Fight Frozen Shoulder Pain with These Exercises

Fight Frozen Shoulder Pain with These Exercises hover background

Apr 08

Frozen Shoulder—Help the Pain with These Exercises

frozen shoulder

If you have a frozen shoulder, it may almost seem impossible to accomplish everyday tasks like getting dressed or brushing your hair. Frozen shoulder, also known as adhesive capsulitis, is a condition of restricted movement of the shoulder due to pain and stiffness. It typically affects only one shoulder, but one in five cases affect both shoulders. Your body is trying to keep your shoulder from further injury by immobilizing it.

It is not clearly known what causes frozen shoulder syndrome. Here are some of the most common risk factors that are associated with the condition:

  • Advanced age—common in ages 40 and over
  • A history of recent limb injury or immobility
  • Diabetes
  • Autoimmune disease
  • Gender—70% of people with frozen shoulder are women
  • Cardiovascular disease

There are three stages of frozen shoulder:

  1. Freezing stage—your shoulder will start to ache and become very painful when reaching for things
  2. Frozen stage—your shoulder may become increasingly stiff, severely limiting range of motion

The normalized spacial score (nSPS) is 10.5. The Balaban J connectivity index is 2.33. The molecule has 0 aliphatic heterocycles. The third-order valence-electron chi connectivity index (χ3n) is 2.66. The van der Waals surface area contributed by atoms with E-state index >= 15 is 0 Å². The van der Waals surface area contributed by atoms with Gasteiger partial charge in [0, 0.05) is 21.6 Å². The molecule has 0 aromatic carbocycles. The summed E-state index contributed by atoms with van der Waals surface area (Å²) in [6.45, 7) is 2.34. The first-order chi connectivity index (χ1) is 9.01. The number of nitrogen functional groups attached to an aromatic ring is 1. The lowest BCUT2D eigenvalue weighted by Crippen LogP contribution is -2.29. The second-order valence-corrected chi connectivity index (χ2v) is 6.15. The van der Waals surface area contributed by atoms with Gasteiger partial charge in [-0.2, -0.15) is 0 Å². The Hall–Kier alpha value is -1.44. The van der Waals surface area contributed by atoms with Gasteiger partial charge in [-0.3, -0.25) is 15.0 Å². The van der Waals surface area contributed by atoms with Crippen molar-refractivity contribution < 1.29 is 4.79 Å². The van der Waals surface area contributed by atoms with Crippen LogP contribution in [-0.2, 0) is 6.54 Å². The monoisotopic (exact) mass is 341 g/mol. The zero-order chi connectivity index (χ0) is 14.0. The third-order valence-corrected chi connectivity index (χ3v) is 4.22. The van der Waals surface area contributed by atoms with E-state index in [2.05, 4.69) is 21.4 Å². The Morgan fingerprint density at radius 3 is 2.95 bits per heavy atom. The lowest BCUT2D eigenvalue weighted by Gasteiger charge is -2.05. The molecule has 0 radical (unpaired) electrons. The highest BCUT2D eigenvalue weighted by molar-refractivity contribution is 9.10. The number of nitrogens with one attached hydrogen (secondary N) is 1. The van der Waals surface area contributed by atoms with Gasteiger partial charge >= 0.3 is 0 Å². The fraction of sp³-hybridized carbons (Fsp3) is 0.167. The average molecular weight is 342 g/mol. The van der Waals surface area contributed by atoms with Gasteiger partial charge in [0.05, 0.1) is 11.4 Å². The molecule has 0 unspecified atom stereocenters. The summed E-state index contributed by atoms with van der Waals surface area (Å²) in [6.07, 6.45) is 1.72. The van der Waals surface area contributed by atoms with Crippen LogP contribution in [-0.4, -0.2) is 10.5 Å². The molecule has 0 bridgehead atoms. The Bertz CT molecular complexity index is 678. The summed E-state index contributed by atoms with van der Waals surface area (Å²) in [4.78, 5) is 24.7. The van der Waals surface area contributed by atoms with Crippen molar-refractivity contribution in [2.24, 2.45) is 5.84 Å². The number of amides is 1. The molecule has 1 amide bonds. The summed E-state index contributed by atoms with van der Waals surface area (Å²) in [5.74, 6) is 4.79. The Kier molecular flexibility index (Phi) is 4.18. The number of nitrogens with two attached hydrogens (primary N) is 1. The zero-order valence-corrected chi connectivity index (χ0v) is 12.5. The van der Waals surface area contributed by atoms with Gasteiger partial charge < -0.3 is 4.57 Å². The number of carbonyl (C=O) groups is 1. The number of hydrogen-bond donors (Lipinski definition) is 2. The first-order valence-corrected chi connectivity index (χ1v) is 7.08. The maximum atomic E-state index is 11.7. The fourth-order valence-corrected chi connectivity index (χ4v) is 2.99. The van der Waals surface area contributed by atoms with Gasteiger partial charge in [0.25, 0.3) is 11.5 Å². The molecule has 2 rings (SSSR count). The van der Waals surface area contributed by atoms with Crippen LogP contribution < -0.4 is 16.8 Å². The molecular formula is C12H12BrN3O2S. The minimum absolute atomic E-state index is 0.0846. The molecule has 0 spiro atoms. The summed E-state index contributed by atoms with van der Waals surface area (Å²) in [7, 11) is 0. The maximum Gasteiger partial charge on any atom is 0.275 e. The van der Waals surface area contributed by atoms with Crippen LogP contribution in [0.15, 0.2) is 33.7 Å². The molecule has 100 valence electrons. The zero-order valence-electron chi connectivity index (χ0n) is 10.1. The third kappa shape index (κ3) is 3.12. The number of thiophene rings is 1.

3. Thawing stage—movement in your shoulder may begin to improve and pain may start to decrease

Physical therapy can help treat frozen shoulder by providing you with exercises that you can use at home.  Frozen shoulder exercises can also stretch and loosen the muscles to help you regain mobility and range of motion.

Stretching Exercises—stretching exercises are meant to stretch the shoulder to the point of tension but not pain.  If you experience pain, you may be overstretching.  Stretching exercises help to loosen the tightened shoulder muscles and establish your normal range of motion.

Range of Motion Exercises—range of motion exercises are designed to maintain flexibility of the shoulder muscles and tendons.

Strengthening Exercises—strengthening and toning exercises will increase muscle and are an important part in your recovery from frozen shoulder.  Before beginning strengthening your muscles, warm up your joint with cardiovascular exercise.

Manual Therapy and Soft Tissue Techniques – a licensed and experienced physical therapist can provide skilled manual techniques to assist with stretching and range of motion exercises.  Physical therapists will safely and effectively assist you with these activities to help regain motion in the injured shoulder and teach you to care for your injury at home.

If you are suffering from frozen shoulder symptoms, take measures to ensure they don’t get worse and call your physical therapist today.  Schedule an appointment today with one of our experienced physical therapists.


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